Anxiety has been pretty heavily on my mind lately. I’m having all of the floors in my home repaired/replaced from water damage and that means days of people coming in and out of my space. Loud noises. Spending money. And before that, it was estimates, insurance adjusters, and tons of phone calls.
All things that send my anxiety into overdrive.
It’s times like this where I can clearly see where I end and the anxiety begins.
I don’t really care for the term “high-functioning” but high functioning anxiety is a term that’s often used to describe people who have anxiety and are able to function reasonably well out in the world. Basically we look “normal” or even exceptional.
I’m one of those people. From the outside – I own my own home, my own business, I have an additional retail job, I go out and travel (although not very far) with my wife. And underneath all of that is a (mostly) constant layer of anxiety. My overall anxiety is a 2/10 on an average day. It doesn’t affect me all that much, it doesn’t stop me from doing things I want to do, but it’s still there.
When I was in my 20s, high functioning probably wouldn’t have been an accurate term. I barely ever left my house. I had a lot of panic attacks. 95% of the time I never went anywhere. My relationships were plagued by insecurities and abandonment issues.
It was very very clear to me that anxiety was controlling pretty much every aspect of my life.
I took a big step and over the last few days I’ve allowed my wife to handle everything in regards to the flooring and that was huge for me.
My anxiety likes to be in control. So while it’s nice not to have to talk to people, giving up the control made me even more anxious at first. It’s a battle between different anxieties. We’re now on day three and I feel so much better letting her handle things. It’s definitely an exercise in trust and talking myself through anxiety, but it’s been really good so far. Mental illness can be so alienating and isolating and it’s such an act of bravery to fight through that.
9 Signs of High Functioning Anxiety
Always on Time
I hate being late. Even being on time makes me feel like I’m late. I need that cushion of time to settle down and work through my anxiety before I do the thing that I have to be on time to do. When I’m late I start getting terrible anxiety-induced stomach cramps.
Strong Work Ethic
When I first started my retail job, I got so much praise for what a hard worker I was. I spent the first five years being convinced that I was going to get fired if I did one single thing wrong. It made me a great employee who was also a ball of anxiety and was over-thinking everything.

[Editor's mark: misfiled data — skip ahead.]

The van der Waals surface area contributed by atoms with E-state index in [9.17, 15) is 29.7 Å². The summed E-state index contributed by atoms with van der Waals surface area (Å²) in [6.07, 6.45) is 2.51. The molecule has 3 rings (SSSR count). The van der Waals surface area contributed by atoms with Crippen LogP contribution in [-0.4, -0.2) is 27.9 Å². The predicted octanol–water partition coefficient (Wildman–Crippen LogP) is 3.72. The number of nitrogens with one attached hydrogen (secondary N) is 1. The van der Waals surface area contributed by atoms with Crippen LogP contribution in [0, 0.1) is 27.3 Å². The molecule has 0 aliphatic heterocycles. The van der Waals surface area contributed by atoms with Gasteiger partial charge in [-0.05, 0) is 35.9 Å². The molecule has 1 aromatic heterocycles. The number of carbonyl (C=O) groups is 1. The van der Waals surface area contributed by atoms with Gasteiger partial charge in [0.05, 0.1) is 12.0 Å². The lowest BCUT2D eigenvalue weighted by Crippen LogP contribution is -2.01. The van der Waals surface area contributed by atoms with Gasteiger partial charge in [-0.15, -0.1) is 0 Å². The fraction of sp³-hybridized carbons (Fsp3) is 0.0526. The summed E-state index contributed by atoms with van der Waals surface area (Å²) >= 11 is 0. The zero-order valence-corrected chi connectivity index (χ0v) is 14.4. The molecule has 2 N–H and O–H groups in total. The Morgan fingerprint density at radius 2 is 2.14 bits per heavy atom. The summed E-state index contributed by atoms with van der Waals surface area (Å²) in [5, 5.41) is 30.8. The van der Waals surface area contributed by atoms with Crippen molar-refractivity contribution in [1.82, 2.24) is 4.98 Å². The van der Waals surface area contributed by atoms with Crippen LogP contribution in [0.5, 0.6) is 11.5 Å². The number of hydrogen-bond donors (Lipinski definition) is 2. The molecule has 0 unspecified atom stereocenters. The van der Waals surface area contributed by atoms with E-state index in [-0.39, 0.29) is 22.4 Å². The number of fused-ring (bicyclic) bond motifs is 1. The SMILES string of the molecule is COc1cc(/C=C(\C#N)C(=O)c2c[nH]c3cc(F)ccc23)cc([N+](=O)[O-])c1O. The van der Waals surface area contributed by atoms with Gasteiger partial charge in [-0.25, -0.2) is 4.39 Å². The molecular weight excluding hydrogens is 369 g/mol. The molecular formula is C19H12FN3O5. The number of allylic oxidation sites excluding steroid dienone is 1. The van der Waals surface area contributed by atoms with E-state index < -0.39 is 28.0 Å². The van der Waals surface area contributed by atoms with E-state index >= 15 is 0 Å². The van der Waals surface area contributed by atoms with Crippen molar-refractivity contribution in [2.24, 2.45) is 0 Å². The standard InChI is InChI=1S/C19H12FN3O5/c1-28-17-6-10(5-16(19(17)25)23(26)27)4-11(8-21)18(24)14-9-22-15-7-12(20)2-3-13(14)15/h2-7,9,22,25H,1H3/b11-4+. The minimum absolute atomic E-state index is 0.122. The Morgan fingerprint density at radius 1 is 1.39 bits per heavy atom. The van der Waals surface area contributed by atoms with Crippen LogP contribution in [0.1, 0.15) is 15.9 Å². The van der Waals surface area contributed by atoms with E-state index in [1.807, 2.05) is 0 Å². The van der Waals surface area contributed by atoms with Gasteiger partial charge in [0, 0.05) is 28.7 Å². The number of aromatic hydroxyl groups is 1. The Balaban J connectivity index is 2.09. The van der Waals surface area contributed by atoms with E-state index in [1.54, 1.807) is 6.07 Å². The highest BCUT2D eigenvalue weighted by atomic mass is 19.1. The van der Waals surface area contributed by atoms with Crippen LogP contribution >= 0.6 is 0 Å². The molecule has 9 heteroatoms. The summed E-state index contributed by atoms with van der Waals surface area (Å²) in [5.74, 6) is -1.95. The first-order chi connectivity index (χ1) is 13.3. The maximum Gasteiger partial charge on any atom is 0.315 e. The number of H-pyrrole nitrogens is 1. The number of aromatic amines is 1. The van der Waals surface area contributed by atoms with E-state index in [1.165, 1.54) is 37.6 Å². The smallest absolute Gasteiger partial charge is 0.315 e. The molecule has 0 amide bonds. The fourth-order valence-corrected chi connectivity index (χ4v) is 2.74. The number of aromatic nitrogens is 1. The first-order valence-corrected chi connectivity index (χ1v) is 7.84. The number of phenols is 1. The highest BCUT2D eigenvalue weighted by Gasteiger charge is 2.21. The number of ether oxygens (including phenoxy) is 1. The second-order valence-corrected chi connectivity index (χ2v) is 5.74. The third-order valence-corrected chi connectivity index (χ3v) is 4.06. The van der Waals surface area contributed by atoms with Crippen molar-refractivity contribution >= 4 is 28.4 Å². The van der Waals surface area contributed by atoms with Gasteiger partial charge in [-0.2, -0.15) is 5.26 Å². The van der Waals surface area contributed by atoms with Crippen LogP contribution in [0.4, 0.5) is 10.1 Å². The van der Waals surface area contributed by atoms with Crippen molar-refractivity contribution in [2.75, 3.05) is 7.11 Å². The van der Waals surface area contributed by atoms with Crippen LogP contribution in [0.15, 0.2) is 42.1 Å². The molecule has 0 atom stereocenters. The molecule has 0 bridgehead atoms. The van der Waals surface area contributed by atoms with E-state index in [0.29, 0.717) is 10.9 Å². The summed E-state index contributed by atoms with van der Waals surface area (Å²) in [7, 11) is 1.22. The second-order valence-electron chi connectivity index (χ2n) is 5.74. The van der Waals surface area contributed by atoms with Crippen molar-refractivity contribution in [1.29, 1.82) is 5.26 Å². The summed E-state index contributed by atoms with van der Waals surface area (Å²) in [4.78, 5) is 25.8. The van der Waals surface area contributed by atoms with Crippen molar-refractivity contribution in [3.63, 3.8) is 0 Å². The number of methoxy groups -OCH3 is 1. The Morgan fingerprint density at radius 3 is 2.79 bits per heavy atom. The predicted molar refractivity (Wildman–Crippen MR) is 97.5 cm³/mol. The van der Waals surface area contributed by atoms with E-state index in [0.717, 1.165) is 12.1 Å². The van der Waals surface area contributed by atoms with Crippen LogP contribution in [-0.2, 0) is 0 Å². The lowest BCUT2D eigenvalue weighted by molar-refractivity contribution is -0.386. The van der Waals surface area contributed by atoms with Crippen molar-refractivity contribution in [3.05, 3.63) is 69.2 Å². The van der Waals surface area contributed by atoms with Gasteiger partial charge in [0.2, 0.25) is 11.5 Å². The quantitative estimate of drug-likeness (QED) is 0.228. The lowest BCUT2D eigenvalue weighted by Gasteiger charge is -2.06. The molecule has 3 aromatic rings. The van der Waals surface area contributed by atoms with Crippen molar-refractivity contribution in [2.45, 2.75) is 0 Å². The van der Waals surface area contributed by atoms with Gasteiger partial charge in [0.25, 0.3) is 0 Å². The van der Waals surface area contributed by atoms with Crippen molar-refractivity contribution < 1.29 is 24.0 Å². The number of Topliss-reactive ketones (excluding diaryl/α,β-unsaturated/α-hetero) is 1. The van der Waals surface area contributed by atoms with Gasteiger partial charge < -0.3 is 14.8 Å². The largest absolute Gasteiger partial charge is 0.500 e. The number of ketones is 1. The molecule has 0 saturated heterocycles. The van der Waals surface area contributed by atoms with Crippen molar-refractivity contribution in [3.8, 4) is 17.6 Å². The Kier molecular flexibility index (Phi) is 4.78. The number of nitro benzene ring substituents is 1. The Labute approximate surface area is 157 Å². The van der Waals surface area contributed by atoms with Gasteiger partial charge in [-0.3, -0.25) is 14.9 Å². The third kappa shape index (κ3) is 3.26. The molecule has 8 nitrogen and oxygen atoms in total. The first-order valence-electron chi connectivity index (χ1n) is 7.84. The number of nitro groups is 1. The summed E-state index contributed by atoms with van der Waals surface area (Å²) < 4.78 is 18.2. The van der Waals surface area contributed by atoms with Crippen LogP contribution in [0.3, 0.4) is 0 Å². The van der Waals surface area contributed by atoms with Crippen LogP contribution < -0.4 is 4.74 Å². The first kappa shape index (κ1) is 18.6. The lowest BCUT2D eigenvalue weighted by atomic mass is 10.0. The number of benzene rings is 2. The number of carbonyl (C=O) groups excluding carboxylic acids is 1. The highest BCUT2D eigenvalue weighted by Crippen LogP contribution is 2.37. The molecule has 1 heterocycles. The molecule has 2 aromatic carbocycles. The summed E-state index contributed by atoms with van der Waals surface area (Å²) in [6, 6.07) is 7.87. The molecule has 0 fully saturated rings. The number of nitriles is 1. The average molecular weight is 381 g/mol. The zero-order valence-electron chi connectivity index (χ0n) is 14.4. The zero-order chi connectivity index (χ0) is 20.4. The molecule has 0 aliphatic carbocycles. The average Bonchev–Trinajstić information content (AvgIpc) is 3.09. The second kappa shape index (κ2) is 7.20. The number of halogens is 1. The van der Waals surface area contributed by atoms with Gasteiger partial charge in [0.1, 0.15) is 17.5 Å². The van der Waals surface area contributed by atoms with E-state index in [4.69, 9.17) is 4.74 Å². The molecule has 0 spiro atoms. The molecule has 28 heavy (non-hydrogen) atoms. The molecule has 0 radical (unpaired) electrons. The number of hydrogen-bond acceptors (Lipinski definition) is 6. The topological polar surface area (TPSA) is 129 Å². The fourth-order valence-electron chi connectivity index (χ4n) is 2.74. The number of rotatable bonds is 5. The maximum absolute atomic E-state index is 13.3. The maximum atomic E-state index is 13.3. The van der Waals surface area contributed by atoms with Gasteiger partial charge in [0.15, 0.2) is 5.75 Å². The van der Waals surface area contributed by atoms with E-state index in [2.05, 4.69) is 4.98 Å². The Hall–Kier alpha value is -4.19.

Always in Control
I feel like I’m the one that’s most capable of doing a thing because I know that my anxiety won’t let me do it badly. If I’m not doing it, I worry that some small detail will be missed or something will go wrong so in pretty much everything I find myself micro-managing or taking over the bulk of the work.
Good at Planning
I have plan A, B, and C for pretty much everything. Anxiety always has me so convinced that something will go wrong at some point so I always know what I’ll do if that thing happens.
I am also prepared for the zombie apocalypse.
I get overwhelmed super easily. Many meltdowns have been had when I feel like I have too much on my plate and I can’t handle it. As we talked about earlier, asking for help is not easy for us! That’s why I’ve made the Self-Care Planner and Choose Your Own Adventure.
In the past, it was so hard for me to say no to people because I didn’t want them to think I didn’t like them or that I didn’t care. This led to a lot of over-compensating when I was younger.
Zen and Relaxed (on the outside)
I’ve been able to manage my anxiety so well over the years because of my coping skills. Meditation, mantra, yoga, breathing exercises – they’ve all been essential to helping me and because of that I come across as way more zen than I probably am!
Another coping skill that I love is self-talk. Being a positive voice in my head is so important to managing my anxiety. I know that I can do hard things, even when anxiety tells me that I can’t. So in my head I’m totally like “Get it girl! You are AWESOME! Go you! You got this!”
Calm and Composed
I also tend to look like I’m calm and composed because there’s nothing worse than someone interrogating you about whether or not you’re anxious. It’s just easier to put on a facade for the world that outwardly says “I am okay, I am put together.”